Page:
A Quantitative Analysis of the Uptake of Heavy Metals into Common Garden Vegetables from Contaminated Soils
Eight common garden vegetables grown in four different levels of contaminated soils were sampled and analyzed for copper, cadmium, nickel, and lead concentrations by atomic absorption spectrometry. Vegetables grown in soils with a higher concentration of the metals had significantly higher concentrations of metals in the edible portions of the plant than vegetables grown in soils with a lower metal concentration. At the 0.05 confidence level, beans, peas, and broccoli absorbed significantly more metal from the contaminated soil than the other vegetables tested. Carrots and beets absorbed significantly less metal than the other vegetables tested. All significant trials, those in which the metal concentration in the vegetables increased with increased metal concentration in the soil, were fitted to a linear model and many provided a good fit with an adjusted R2 greater than 0.900.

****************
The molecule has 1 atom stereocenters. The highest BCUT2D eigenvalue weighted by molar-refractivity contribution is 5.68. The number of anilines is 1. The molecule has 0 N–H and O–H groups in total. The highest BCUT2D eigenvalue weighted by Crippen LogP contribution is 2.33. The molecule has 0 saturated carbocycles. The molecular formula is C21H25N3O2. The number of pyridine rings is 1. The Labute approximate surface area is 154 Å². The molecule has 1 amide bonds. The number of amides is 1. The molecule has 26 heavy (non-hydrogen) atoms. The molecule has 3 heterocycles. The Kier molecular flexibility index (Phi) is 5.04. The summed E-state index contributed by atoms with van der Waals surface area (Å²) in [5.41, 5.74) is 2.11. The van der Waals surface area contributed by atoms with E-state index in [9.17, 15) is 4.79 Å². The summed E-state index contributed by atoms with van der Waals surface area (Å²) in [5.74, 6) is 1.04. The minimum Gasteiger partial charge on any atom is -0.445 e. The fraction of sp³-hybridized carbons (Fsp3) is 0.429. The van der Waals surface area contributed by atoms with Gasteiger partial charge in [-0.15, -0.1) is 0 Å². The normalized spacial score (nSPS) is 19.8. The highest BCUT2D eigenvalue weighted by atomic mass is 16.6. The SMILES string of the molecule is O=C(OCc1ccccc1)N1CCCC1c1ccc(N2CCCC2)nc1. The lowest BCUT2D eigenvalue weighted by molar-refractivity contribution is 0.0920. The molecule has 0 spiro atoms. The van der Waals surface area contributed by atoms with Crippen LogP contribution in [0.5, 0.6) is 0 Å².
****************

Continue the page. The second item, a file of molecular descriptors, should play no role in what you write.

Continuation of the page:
Esbenshade, Jennifer and Schaeffer, Richard W., "A Quantitative Analysis of the Uptake of Heavy Metals into Common Garden Vegetables from Contaminated Soils" (2019). Educator Scholarship. 35.